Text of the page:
Sculptures Showcased

Zdeno+Mayercak%E2%80%99s+sorrowful+portrait+of+a+child+is+one+in+a+series+currently+displayed+on+campus.+--+Photo+by%3A+Andrea+Clara+Vega

Zdeno Mayercak’s sorrowful portrait of a child is one in a series currently displayed on campus. -- Photo by: Andrea Clara Vega

Original: February 8, 2011 Issue 10

By: David DeLaRosa

Staff Writer

Art Inspired By Ancient Cultures on Display In Paul Peck Art Building

Zdeno Mayercak’s sorrowful portrait of a child is one in a series currently displayed on campus. -- Photo by: Andrea Clara Vega

On Wednesday, Feb. 2, the Sarah Silberman Gallery located in the Paul Peck Art Building on Montgomery College’s Rockville Campus opened the spring semester’s first exhibit, “Sculptures,” featuring the recent work of Professor Zdeno Mayercak.

Influenced by ancient sculptures, Professor Mayercak’s exhibit captures the essence of Egyptian, Aztec, and Mayan sculptures through his series of abstract carvings.
The main focus of Mayercak’s work is the form of a child, which he depicts through various mediums, including wood, terracotta, and plaster. Though his own cheerful twin boys are a continuous source of inspiration, they did not influence the solemn, sorrow-stricken faces featured in Mayercak’s latest works.

“I am not interested at all in making sculptures of adorable, cute, angelic kids,” he explains. “Sadness in eyes of suffering children moves me deeply.”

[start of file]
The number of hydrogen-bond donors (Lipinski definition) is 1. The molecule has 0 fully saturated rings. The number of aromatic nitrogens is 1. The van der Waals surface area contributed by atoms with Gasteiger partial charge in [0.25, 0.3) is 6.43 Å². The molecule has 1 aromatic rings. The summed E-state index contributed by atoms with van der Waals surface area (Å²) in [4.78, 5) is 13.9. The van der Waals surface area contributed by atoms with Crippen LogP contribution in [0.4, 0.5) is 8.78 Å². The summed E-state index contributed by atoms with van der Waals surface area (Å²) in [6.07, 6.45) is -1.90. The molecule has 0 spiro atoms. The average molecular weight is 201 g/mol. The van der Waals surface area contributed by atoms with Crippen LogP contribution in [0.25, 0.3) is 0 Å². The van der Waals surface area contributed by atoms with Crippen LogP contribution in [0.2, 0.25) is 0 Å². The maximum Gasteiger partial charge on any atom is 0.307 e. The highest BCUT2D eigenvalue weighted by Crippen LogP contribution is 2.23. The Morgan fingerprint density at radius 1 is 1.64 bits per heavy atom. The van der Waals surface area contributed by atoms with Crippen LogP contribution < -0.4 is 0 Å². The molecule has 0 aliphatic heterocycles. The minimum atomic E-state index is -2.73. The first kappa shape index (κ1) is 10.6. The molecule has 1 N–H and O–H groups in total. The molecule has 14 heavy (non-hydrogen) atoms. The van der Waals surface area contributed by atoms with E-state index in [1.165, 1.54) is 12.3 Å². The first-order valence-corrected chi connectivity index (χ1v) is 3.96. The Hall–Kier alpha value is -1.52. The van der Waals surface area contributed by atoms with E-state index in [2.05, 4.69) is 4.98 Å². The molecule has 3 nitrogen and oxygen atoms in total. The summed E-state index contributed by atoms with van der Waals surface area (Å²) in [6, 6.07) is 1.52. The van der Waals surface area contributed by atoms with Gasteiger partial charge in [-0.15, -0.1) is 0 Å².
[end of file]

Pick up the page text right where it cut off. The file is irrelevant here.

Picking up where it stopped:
Surrounded by his pieces, Mayercak’s opened the exhibit with a gallery talk and asked the attendees for their thoughts and perspectives.

MC student Daniel Cannistra, 19, expressed his enthusiasm following the gallery talk. “In a culture so heavily dominated by 2D art, like painting and photography, it’s refreshing to get to see a 3D figure based showcase like this.”

One of Mayercak’s more notable series, titled “First Cry,” represents the first cry of a newborn, which, Mayercak explained, “could be considered a universal language to some degree.

“For that short moment, we were absolutely equal; there was no color of our skin, no affluence or poverty of our parents, or any other difference that will gradually divide us.”

One could say Mayercak’s pieces send a subtle message of unity, giving the outsider the tools to view art in a whole new perspective.

Students wishing to view the exhibit may do so Monday through Friday from 10 a.m. to 4 p.m. until Feb. 25.